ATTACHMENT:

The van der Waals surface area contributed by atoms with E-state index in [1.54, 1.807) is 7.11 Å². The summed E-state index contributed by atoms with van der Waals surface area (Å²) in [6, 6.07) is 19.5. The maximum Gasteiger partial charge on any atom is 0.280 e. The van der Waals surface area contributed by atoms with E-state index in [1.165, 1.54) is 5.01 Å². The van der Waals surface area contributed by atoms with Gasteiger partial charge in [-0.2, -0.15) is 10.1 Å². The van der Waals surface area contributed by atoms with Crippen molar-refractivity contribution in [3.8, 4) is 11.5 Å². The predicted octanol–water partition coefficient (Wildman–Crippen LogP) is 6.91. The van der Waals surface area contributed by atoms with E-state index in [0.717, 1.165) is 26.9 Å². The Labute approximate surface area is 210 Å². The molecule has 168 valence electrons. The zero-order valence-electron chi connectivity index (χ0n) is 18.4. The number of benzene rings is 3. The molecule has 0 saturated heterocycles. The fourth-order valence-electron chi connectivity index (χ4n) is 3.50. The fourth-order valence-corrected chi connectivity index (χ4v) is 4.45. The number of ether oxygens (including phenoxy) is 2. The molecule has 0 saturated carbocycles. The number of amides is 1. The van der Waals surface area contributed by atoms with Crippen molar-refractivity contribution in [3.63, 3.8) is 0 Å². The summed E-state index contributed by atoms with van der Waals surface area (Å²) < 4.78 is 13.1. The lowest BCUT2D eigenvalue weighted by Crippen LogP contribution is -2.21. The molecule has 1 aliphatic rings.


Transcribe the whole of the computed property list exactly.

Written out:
The van der Waals surface area contributed by atoms with E-state index in [1.54, 1.807) is 7.11 Å². The summed E-state index contributed by atoms with van der Waals surface area (Å²) in [6, 6.07) is 19.5. The maximum Gasteiger partial charge on any atom is 0.280 e. The van der Waals surface area contributed by atoms with E-state index in [1.165, 1.54) is 5.01 Å². The van der Waals surface area contributed by atoms with Gasteiger partial charge in [-0.2, -0.15) is 10.1 Å². The van der Waals surface area contributed by atoms with Crippen molar-refractivity contribution in [3.8, 4) is 11.5 Å². The predicted octanol–water partition coefficient (Wildman–Crippen LogP) is 6.91. The van der Waals surface area contributed by atoms with E-state index in [0.717, 1.165) is 26.9 Å². The Labute approximate surface area is 210 Å². The molecule has 168 valence electrons. The zero-order valence-electron chi connectivity index (χ0n) is 18.4. The number of benzene rings is 3. The molecule has 0 saturated heterocycles. The fourth-order valence-electron chi connectivity index (χ4n) is 3.50. The fourth-order valence-corrected chi connectivity index (χ4v) is 4.45. The number of ether oxygens (including phenoxy) is 2. The molecule has 0 saturated carbocycles. The number of amides is 1. The van der Waals surface area contributed by atoms with Crippen molar-refractivity contribution in [3.63, 3.8) is 0 Å². The summed E-state index contributed by atoms with van der Waals surface area (Å²) < 4.78 is 13.1. The lowest BCUT2D eigenvalue weighted by Crippen LogP contribution is -2.21. The molecule has 1 aliphatic rings.